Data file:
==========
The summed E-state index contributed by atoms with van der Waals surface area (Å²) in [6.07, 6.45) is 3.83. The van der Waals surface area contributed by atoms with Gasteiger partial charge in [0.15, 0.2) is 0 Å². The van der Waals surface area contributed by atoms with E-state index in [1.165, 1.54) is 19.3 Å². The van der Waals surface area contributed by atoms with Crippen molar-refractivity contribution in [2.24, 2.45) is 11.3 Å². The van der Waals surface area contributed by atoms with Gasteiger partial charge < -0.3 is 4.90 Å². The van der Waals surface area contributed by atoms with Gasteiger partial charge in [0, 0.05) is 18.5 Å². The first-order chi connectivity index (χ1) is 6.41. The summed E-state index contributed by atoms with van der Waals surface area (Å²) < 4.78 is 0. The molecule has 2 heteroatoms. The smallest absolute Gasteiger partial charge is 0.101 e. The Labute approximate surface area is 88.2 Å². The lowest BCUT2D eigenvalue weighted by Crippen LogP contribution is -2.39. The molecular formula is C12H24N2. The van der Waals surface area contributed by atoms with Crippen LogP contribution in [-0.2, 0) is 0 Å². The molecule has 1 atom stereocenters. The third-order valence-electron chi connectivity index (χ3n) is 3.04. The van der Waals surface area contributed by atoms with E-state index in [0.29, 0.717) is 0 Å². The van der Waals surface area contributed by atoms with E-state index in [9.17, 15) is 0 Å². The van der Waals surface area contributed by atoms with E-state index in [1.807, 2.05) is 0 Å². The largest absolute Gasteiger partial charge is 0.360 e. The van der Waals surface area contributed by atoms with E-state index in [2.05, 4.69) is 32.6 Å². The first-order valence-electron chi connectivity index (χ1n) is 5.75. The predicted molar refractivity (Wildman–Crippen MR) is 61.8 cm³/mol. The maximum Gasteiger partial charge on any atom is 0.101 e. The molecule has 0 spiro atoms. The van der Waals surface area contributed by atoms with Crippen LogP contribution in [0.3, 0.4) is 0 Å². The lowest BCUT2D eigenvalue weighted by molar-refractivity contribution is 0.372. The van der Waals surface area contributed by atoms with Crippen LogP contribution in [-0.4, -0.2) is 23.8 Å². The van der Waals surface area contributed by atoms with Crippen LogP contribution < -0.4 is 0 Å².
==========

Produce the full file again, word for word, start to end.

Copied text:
The summed E-state index contributed by atoms with van der Waals surface area (Å²) in [6.07, 6.45) is 3.83. The van der Waals surface area contributed by atoms with Gasteiger partial charge in [0.15, 0.2) is 0 Å². The van der Waals surface area contributed by atoms with E-state index in [1.165, 1.54) is 19.3 Å². The van der Waals surface area contributed by atoms with Crippen molar-refractivity contribution in [2.24, 2.45) is 11.3 Å². The van der Waals surface area contributed by atoms with Gasteiger partial charge < -0.3 is 4.90 Å². The van der Waals surface area contributed by atoms with Gasteiger partial charge in [0, 0.05) is 18.5 Å². The first-order chi connectivity index (χ1) is 6.41. The summed E-state index contributed by atoms with van der Waals surface area (Å²) < 4.78 is 0. The molecule has 2 heteroatoms. The smallest absolute Gasteiger partial charge is 0.101 e. The Labute approximate surface area is 88.2 Å². The lowest BCUT2D eigenvalue weighted by Crippen LogP contribution is -2.39. The molecular formula is C12H24N2. The van der Waals surface area contributed by atoms with Crippen LogP contribution in [-0.2, 0) is 0 Å². The molecule has 1 atom stereocenters. The third-order valence-electron chi connectivity index (χ3n) is 3.04. The van der Waals surface area contributed by atoms with E-state index in [0.29, 0.717) is 0 Å². The van der Waals surface area contributed by atoms with E-state index in [9.17, 15) is 0 Å². The van der Waals surface area contributed by atoms with E-state index in [1.807, 2.05) is 0 Å². The largest absolute Gasteiger partial charge is 0.360 e. The van der Waals surface area contributed by atoms with E-state index in [2.05, 4.69) is 32.6 Å². The first-order valence-electron chi connectivity index (χ1n) is 5.75. The predicted molar refractivity (Wildman–Crippen MR) is 61.8 cm³/mol. The maximum Gasteiger partial charge on any atom is 0.101 e. The molecule has 0 spiro atoms. The van der Waals surface area contributed by atoms with Crippen LogP contribution in [0.3, 0.4) is 0 Å². The lowest BCUT2D eigenvalue weighted by molar-refractivity contribution is 0.372. The van der Waals surface area contributed by atoms with Crippen LogP contribution in [-0.4, -0.2) is 23.8 Å². The van der Waals surface area contributed by atoms with Crippen LogP contribution < -0.4 is 0 Å².